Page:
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United States/Covers & Postmarks : Help in rate for this Civil War General's cover.

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postmarks
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I still have more questions than answers
18 Jul 2014
11:58:56am
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This cover is five cent rate, yet it is not shipped overseas and it shows no sign of having enclosures that were over an ounce. I have found lots of good info on General Ripley, but the rate is still a mystery to me. Can anyone solve this mystery?
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littleriverphil
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13 Sep 2014
08:40:47pm
re: Help in rate for this Civil War General's cover.

I can only wonder why the sender didn't use the 5C Zachary Taylor that was printed for the 5C UPU Foreign Mail rate. Unlees of course they had these two stamps on hand. If not the Foreign desk, what else did the F in the CDS signify? This period in the large bank note use is when the main post offices dropped the use of the year date. One thought was this mail before the glitter fad was proscribed, if so, it may have made the letter/card/photo/ heavier? Was there still carrier fees in New York at the time of this mailing?

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amsd
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Editor, Seal News; contributor, JuicyHeads
14 Sep 2014
09:25:08am
re: Help in rate for this Civil War General's cover.

Interesting cover. I hope you write up General Ripley. I have never heard the name before.

I don't have a definitive answer for you. I think the key will be in finding where the General was when mailed. I could find no listings for CENTRE RUTLAND in the US, outside of a substance abuse treatment facility. But it wasn't a town. There is a Rutland, NY, built on what once was Rutland Centre; it's upstate, near the border.

I assume the the two lower letters are "L.I." and stand for Long Island, but that's an assumption. I could find no Rutland in Long Island. There's also a Rutland, VT; probably other Rutlands around, too, but I'm starting to wander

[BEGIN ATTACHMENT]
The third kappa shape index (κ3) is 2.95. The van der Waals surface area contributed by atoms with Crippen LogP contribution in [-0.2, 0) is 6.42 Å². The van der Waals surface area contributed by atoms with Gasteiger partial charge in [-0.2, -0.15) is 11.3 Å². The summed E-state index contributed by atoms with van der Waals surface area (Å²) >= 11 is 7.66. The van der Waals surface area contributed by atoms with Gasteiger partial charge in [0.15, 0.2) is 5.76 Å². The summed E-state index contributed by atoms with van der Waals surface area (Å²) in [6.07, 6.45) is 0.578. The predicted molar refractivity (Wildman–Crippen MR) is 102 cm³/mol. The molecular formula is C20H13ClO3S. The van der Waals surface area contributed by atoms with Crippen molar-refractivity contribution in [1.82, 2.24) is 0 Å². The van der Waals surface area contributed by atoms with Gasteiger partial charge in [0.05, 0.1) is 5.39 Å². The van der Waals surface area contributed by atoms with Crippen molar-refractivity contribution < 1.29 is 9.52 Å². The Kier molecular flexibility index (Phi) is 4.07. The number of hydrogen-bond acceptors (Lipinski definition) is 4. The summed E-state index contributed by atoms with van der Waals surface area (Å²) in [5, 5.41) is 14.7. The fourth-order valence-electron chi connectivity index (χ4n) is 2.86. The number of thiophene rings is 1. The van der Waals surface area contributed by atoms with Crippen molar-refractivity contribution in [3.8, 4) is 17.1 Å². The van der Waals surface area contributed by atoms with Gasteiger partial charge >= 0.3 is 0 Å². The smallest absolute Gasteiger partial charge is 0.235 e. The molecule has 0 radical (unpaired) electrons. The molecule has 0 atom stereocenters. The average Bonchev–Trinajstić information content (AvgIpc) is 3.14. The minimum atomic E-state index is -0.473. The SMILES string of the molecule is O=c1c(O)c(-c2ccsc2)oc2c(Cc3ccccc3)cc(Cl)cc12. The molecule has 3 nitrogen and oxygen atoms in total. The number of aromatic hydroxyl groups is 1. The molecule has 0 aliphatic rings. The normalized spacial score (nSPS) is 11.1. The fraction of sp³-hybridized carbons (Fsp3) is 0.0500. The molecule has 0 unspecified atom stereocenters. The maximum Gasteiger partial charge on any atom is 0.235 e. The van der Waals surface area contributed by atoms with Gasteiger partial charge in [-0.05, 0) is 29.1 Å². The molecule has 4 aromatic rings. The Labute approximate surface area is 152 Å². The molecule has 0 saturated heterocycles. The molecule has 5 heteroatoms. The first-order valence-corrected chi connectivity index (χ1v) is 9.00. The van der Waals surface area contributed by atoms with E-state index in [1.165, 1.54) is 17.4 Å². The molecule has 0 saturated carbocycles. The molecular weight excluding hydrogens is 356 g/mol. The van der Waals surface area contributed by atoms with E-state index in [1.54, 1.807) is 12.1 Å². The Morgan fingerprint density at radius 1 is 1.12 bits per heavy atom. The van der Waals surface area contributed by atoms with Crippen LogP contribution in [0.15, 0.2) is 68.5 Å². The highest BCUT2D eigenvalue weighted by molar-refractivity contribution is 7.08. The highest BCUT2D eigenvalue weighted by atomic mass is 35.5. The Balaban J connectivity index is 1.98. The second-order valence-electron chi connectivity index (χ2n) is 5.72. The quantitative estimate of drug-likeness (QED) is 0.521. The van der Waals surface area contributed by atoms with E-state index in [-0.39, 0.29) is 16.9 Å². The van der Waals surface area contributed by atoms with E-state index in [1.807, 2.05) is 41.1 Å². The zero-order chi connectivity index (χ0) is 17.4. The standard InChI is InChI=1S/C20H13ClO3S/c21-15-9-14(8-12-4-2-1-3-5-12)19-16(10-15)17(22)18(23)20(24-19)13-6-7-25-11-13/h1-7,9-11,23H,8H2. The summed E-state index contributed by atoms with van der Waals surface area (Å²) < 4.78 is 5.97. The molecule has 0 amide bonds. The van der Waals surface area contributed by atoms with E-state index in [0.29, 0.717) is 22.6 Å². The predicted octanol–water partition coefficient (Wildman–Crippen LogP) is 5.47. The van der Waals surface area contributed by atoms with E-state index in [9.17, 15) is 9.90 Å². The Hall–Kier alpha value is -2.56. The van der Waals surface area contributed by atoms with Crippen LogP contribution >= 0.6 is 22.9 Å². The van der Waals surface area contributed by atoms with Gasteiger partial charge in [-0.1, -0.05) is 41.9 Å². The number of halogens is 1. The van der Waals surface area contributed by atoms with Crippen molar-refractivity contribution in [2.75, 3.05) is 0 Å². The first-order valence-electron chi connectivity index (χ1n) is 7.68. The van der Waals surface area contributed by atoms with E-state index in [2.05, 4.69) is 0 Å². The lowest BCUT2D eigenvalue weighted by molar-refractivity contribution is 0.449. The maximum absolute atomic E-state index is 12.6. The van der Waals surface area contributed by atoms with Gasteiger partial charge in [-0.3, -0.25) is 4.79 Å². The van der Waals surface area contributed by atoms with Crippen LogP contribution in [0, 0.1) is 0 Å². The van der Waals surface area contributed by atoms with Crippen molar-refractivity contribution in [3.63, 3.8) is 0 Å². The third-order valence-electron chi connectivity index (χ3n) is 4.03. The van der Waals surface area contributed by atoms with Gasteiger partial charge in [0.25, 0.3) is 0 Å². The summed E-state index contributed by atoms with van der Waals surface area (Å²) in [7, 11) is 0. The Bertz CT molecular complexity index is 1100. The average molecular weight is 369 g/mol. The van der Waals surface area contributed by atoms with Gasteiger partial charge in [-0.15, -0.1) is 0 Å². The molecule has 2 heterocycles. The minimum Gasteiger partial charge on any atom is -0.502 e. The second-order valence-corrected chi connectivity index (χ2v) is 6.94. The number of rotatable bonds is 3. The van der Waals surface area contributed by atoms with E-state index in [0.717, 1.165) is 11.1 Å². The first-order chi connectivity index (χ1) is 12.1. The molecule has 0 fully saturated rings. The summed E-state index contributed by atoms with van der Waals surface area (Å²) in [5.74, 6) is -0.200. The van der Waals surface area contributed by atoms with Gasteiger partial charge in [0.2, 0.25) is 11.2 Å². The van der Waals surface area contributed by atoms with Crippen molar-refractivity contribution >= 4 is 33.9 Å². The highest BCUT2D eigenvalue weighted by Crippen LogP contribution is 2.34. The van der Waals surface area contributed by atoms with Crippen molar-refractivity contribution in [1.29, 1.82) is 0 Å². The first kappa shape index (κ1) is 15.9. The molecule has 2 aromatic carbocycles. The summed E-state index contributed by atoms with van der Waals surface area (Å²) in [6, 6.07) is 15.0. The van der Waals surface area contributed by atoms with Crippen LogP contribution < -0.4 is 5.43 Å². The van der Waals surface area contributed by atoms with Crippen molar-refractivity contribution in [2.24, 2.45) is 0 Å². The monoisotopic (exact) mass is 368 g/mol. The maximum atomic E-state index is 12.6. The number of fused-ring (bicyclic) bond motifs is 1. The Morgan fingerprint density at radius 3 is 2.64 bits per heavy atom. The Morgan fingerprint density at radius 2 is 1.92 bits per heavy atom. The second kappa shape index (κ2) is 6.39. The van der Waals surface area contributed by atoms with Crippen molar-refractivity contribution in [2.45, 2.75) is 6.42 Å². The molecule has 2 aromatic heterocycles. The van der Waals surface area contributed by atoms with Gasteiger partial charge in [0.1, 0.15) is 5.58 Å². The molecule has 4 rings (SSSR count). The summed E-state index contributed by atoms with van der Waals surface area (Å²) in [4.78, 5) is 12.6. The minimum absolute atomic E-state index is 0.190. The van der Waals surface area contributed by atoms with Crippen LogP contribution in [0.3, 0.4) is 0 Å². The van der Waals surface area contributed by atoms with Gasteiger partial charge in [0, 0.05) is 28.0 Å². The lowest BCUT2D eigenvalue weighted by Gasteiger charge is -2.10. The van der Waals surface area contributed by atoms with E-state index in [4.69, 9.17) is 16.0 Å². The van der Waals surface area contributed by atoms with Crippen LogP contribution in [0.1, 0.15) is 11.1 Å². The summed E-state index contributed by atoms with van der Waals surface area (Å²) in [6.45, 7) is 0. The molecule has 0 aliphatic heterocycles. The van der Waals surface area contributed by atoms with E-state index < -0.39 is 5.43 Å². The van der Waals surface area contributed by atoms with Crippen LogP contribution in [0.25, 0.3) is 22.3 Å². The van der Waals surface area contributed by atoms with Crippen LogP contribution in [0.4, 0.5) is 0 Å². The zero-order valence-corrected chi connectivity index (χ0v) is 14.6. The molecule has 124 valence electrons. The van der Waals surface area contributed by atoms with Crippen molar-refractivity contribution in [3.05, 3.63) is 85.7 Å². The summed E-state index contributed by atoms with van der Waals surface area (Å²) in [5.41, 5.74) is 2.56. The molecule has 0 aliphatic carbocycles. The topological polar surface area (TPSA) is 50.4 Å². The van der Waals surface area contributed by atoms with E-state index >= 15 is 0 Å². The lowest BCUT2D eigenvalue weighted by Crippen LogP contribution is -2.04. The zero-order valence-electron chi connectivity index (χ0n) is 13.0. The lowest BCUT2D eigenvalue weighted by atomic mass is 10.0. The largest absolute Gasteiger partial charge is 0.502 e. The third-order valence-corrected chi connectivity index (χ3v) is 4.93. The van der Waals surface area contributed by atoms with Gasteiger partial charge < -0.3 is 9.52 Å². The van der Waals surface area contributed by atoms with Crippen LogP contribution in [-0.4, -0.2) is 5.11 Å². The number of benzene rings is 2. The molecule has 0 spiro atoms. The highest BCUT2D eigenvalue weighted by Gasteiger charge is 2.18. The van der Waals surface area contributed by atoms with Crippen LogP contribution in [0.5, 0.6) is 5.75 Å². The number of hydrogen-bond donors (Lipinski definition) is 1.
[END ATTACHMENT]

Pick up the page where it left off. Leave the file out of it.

IF this is the US, there is NO rate in any period in which these stamps were used that would explain the postage. Postage was 3c per half ounce from 1863 to 1883; and 2c from 1883 to 1917 (although, during this period, the weight allowance increases from 1/2 ounce to 1 ounce). the second ounce (or half ounce) costs the same, so double rate would be 6c or 4c, respectively.

IF this is outside the US, and there is a Rutland Centre in Ireland, then the 5c pays the going rate to Europe through this period (there are other, lower rates, but then it gets complicated).

There is one rate in this period, up to 1875, when a local 2c rate would be charged a full 3c forwarding fee if it morphed from local to domestic, but I see no evidence that this happened.

Is there any marking on the reverse that would help us further?

David Teisler


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BobbyBarnhart
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They who would give up essential Liberty, to purchase a little temporary Safety, deserve neither Liberty nor Safety. -Benjamin Franklin
14 Sep 2014
11:08:19am
re: Help in rate for this Civil War General's cover.

Info below is from Wikipedia. From this I would infer that the address is Rutland, Vt. (Been there, delightful town)

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amsd
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Editor, Seal News; contributor, JuicyHeads
14 Sep 2014
02:10:50pm
re: Help in rate for this Civil War General's cover.

looking like Rutland might be Vermont in this case. There's clearly a reason for him to be writing to Rutland VT...which makes the franking wrong for any rate available.

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